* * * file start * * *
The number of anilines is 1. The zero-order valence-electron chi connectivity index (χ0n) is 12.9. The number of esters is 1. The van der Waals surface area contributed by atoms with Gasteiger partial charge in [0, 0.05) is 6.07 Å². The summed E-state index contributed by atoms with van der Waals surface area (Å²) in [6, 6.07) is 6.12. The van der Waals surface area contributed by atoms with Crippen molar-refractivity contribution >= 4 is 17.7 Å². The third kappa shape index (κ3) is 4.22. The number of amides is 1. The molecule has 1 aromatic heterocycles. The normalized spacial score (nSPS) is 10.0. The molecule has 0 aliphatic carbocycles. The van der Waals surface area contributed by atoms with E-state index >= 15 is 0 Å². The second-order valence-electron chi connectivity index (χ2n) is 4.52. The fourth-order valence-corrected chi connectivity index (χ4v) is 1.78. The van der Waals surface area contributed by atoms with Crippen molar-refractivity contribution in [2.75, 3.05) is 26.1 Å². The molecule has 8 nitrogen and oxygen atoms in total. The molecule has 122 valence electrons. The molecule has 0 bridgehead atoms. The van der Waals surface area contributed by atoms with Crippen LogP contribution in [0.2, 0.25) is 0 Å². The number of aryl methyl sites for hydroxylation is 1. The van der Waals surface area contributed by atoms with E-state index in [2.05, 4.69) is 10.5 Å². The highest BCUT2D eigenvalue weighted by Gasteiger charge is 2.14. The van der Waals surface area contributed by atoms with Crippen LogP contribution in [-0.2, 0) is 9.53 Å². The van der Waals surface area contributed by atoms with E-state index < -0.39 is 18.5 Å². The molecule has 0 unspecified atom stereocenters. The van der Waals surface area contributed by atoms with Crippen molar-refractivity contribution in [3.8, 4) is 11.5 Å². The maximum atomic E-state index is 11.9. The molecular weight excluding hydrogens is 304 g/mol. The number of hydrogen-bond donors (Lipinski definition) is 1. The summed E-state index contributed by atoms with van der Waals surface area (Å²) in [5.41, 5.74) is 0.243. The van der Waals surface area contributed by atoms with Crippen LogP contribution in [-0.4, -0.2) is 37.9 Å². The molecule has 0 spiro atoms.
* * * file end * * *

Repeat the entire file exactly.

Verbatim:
The number of anilines is 1. The zero-order valence-electron chi connectivity index (χ0n) is 12.9. The number of esters is 1. The van der Waals surface area contributed by atoms with Gasteiger partial charge in [0, 0.05) is 6.07 Å². The summed E-state index contributed by atoms with van der Waals surface area (Å²) in [6, 6.07) is 6.12. The van der Waals surface area contributed by atoms with Crippen molar-refractivity contribution >= 4 is 17.7 Å². The third kappa shape index (κ3) is 4.22. The number of amides is 1. The molecule has 1 aromatic heterocycles. The normalized spacial score (nSPS) is 10.0. The molecule has 0 aliphatic carbocycles. The van der Waals surface area contributed by atoms with E-state index >= 15 is 0 Å². The second-order valence-electron chi connectivity index (χ2n) is 4.52. The fourth-order valence-corrected chi connectivity index (χ4v) is 1.78. The van der Waals surface area contributed by atoms with Crippen molar-refractivity contribution in [2.75, 3.05) is 26.1 Å². The molecule has 8 nitrogen and oxygen atoms in total. The molecule has 122 valence electrons. The molecule has 0 bridgehead atoms. The van der Waals surface area contributed by atoms with Crippen LogP contribution in [0.2, 0.25) is 0 Å². The number of aryl methyl sites for hydroxylation is 1. The van der Waals surface area contributed by atoms with E-state index in [2.05, 4.69) is 10.5 Å². The highest BCUT2D eigenvalue weighted by Gasteiger charge is 2.14. The van der Waals surface area contributed by atoms with Crippen LogP contribution in [-0.2, 0) is 9.53 Å². The van der Waals surface area contributed by atoms with E-state index < -0.39 is 18.5 Å². The molecule has 0 unspecified atom stereocenters. The van der Waals surface area contributed by atoms with Crippen molar-refractivity contribution in [3.8, 4) is 11.5 Å². The maximum atomic E-state index is 11.9. The molecular weight excluding hydrogens is 304 g/mol. The number of hydrogen-bond donors (Lipinski definition) is 1. The summed E-state index contributed by atoms with van der Waals surface area (Å²) in [5.41, 5.74) is 0.243. The van der Waals surface area contributed by atoms with Crippen LogP contribution in [-0.4, -0.2) is 37.9 Å². The molecule has 0 spiro atoms.